Of note, a recent study shows that the DAergic cells in the substantia nigra make chemical DAergic synapses on one another (Vandecasteele et al, 2008). Perhaps VTA DAergic cells do as well. That is, the dopamine, which activates the presynaptic D1Rs could be released from the somatodendritic areas of the adjacent DAergic neuron, instead of the same DAergic neuron. However, ethanol facilitation was blocked by chelating postsynaptic calcium with BAPTA, indicating that the dopamine released from adjacent neuron, if it exists, may not have major function in ethanol facilitation of glutamate transmission in the VTA.

Ethanol Enhances Glutamate Release in Single Cells by D1R Activation

This notion is supported by the following evidence. The ethanol-induced increase in sEPSC frequency was eliminated by a D1 antagonist. Moreover, like ethanol, a D1 agonist increased the frequency of sEPSCs and mEPSCs without affecting their amplitude; a similar effect was produced by an increase in endogenous dopamine, induced by a blocker of dopamine reuptake. All these changes were abolished by the D1 antagonist.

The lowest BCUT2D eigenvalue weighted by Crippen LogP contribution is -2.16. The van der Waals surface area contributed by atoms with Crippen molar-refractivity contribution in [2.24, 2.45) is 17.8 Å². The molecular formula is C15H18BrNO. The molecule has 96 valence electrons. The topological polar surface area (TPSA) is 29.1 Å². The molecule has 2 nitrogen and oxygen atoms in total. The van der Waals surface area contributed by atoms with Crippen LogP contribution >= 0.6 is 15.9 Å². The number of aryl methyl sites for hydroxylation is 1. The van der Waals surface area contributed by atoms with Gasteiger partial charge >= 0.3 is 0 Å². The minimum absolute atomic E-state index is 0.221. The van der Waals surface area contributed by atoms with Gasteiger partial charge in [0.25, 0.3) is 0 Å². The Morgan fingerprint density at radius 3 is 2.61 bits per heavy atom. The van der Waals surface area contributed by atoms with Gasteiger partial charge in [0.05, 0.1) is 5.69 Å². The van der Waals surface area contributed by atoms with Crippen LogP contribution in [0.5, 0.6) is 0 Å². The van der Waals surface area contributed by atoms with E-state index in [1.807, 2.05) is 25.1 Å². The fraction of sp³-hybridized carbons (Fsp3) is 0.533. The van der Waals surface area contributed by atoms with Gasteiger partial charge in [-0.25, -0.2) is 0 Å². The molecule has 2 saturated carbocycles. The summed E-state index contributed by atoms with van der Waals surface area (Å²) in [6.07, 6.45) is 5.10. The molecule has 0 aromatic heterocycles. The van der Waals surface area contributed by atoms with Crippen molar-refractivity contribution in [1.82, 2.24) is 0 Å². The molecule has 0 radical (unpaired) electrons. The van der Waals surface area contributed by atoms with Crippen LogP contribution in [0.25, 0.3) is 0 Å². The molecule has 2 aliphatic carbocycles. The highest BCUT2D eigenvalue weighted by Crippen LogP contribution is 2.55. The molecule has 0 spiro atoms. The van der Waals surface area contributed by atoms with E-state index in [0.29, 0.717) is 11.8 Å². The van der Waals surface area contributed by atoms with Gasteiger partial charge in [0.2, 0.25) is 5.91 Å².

Our data also suggest a crucial involvement of somatodendritic released dopamine, because ethanol's action was suppressed when endogenous monoamines (including dopamine) were depleted by reserpine, or when the postsynaptic Ca2+ was chelated by BAPTA (20 mM). In addition, these data indicate that blocking dopamine reuptake may not be the major player in ethanol facilitation of sEPSCs, although previous in vivo studies suggested that ethanol may raise extracellular dopamine by blocking dopamine reuptake (Campbell et al, 1996; Yan et al, 2005).